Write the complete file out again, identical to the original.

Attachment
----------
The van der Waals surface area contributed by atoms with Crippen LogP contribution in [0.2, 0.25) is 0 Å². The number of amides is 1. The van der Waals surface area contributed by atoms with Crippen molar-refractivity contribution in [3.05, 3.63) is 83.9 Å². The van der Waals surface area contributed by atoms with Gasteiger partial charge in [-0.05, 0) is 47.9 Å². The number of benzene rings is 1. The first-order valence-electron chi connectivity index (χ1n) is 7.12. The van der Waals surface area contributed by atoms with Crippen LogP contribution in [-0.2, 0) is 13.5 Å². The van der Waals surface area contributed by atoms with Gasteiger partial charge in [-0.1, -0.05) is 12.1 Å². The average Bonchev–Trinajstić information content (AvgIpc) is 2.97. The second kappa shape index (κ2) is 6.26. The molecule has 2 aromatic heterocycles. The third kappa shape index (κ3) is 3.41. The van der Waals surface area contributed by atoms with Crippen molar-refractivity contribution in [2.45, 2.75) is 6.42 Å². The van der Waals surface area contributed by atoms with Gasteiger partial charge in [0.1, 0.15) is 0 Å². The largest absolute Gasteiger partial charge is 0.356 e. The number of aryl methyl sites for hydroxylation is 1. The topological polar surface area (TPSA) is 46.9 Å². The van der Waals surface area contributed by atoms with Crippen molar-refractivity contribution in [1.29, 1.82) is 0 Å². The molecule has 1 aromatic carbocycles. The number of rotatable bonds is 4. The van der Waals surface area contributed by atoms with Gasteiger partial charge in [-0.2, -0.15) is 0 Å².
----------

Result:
The van der Waals surface area contributed by atoms with Crippen LogP contribution in [0.2, 0.25) is 0 Å². The number of amides is 1. The van der Waals surface area contributed by atoms with Crippen molar-refractivity contribution in [3.05, 3.63) is 83.9 Å². The van der Waals surface area contributed by atoms with Gasteiger partial charge in [-0.05, 0) is 47.9 Å². The number of benzene rings is 1. The first-order valence-electron chi connectivity index (χ1n) is 7.12. The van der Waals surface area contributed by atoms with Crippen LogP contribution in [-0.2, 0) is 13.5 Å². The van der Waals surface area contributed by atoms with Gasteiger partial charge in [-0.1, -0.05) is 12.1 Å². The average Bonchev–Trinajstić information content (AvgIpc) is 2.97. The second kappa shape index (κ2) is 6.26. The molecule has 2 aromatic heterocycles. The third kappa shape index (κ3) is 3.41. The van der Waals surface area contributed by atoms with Crippen molar-refractivity contribution in [2.45, 2.75) is 6.42 Å². The van der Waals surface area contributed by atoms with Gasteiger partial charge in [0.1, 0.15) is 0 Å². The largest absolute Gasteiger partial charge is 0.356 e. The number of aryl methyl sites for hydroxylation is 1. The topological polar surface area (TPSA) is 46.9 Å². The van der Waals surface area contributed by atoms with Crippen molar-refractivity contribution in [1.29, 1.82) is 0 Å². The molecule has 1 aromatic carbocycles. The number of rotatable bonds is 4. The van der Waals surface area contributed by atoms with Gasteiger partial charge in [-0.2, -0.15) is 0 Å².